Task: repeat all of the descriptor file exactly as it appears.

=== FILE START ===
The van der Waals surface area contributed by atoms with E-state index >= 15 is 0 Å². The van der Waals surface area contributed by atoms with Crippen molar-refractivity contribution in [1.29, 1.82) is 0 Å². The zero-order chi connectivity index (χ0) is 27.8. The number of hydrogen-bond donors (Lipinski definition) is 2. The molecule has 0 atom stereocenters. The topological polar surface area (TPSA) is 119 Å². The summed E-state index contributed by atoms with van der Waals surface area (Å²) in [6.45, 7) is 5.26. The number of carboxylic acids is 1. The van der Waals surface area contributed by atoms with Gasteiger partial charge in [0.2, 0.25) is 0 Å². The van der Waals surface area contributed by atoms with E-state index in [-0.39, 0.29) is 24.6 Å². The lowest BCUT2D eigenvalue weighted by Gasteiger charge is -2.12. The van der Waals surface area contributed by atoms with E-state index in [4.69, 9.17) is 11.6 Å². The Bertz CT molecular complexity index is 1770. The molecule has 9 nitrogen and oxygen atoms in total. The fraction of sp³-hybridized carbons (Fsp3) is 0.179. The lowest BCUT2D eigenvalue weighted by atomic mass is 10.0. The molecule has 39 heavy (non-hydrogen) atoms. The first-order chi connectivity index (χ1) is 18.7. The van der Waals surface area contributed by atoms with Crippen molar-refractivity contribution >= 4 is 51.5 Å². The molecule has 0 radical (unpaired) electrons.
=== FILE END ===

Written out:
The van der Waals surface area contributed by atoms with E-state index >= 15 is 0 Å². The van der Waals surface area contributed by atoms with Crippen molar-refractivity contribution in [1.29, 1.82) is 0 Å². The zero-order chi connectivity index (χ0) is 27.8. The number of hydrogen-bond donors (Lipinski definition) is 2. The molecule has 0 atom stereocenters. The topological polar surface area (TPSA) is 119 Å². The summed E-state index contributed by atoms with van der Waals surface area (Å²) in [6.45, 7) is 5.26. The number of carboxylic acids is 1. The van der Waals surface area contributed by atoms with Gasteiger partial charge in [0.2, 0.25) is 0 Å². The van der Waals surface area contributed by atoms with E-state index in [-0.39, 0.29) is 24.6 Å². The lowest BCUT2D eigenvalue weighted by Gasteiger charge is -2.12. The van der Waals surface area contributed by atoms with E-state index in [4.69, 9.17) is 11.6 Å². The Bertz CT molecular complexity index is 1770. The molecule has 9 nitrogen and oxygen atoms in total. The fraction of sp³-hybridized carbons (Fsp3) is 0.179. The lowest BCUT2D eigenvalue weighted by atomic mass is 10.0. The molecule has 39 heavy (non-hydrogen) atoms. The first-order chi connectivity index (χ1) is 18.7. The van der Waals surface area contributed by atoms with Crippen molar-refractivity contribution >= 4 is 51.5 Å². The molecule has 0 radical (unpaired) electrons.